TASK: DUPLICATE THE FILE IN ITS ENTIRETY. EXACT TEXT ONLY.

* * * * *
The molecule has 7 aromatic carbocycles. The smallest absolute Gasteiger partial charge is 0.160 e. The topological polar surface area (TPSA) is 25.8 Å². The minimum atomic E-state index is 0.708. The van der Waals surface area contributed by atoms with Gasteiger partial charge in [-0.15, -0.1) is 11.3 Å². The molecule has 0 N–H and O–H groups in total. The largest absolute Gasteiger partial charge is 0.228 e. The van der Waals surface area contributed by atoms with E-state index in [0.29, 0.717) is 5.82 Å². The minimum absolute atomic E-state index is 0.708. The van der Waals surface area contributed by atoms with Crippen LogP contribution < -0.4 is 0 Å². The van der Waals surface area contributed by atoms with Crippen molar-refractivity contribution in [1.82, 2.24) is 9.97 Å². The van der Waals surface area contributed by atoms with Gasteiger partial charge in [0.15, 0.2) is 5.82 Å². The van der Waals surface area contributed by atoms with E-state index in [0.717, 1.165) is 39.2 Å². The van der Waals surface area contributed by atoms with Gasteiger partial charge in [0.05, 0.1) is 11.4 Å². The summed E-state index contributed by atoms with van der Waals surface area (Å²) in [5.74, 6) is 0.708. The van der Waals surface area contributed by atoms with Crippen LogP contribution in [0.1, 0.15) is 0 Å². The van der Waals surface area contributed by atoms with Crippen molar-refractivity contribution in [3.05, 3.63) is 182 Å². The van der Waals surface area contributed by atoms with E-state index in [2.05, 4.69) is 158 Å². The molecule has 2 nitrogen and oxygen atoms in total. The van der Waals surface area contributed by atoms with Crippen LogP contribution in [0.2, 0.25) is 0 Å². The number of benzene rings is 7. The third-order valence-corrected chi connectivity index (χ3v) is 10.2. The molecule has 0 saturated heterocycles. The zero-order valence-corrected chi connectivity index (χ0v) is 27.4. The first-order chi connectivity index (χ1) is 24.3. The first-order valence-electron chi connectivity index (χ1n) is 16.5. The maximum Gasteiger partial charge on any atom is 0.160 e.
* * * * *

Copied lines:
The molecule has 7 aromatic carbocycles. The smallest absolute Gasteiger partial charge is 0.160 e. The topological polar surface area (TPSA) is 25.8 Å². The minimum atomic E-state index is 0.708. The van der Waals surface area contributed by atoms with Gasteiger partial charge in [-0.15, -0.1) is 11.3 Å². The molecule has 0 N–H and O–H groups in total. The largest absolute Gasteiger partial charge is 0.228 e. The van der Waals surface area contributed by atoms with E-state index in [0.29, 0.717) is 5.82 Å². The minimum absolute atomic E-state index is 0.708. The van der Waals surface area contributed by atoms with Crippen LogP contribution < -0.4 is 0 Å². The van der Waals surface area contributed by atoms with Crippen molar-refractivity contribution in [1.82, 2.24) is 9.97 Å². The van der Waals surface area contributed by atoms with Gasteiger partial charge in [0.15, 0.2) is 5.82 Å². The van der Waals surface area contributed by atoms with E-state index in [0.717, 1.165) is 39.2 Å². The van der Waals surface area contributed by atoms with Gasteiger partial charge in [0.05, 0.1) is 11.4 Å². The summed E-state index contributed by atoms with van der Waals surface area (Å²) in [5.74, 6) is 0.708. The van der Waals surface area contributed by atoms with Crippen LogP contribution in [0.1, 0.15) is 0 Å². The van der Waals surface area contributed by atoms with Crippen molar-refractivity contribution in [3.05, 3.63) is 182 Å². The van der Waals surface area contributed by atoms with E-state index in [2.05, 4.69) is 158 Å². The molecule has 2 nitrogen and oxygen atoms in total. The van der Waals surface area contributed by atoms with Crippen LogP contribution in [0.2, 0.25) is 0 Å². The number of benzene rings is 7. The third-order valence-corrected chi connectivity index (χ3v) is 10.2. The molecule has 0 saturated heterocycles. The zero-order valence-corrected chi connectivity index (χ0v) is 27.4. The first-order chi connectivity index (χ1) is 24.3. The first-order valence-electron chi connectivity index (χ1n) is 16.5. The maximum Gasteiger partial charge on any atom is 0.160 e.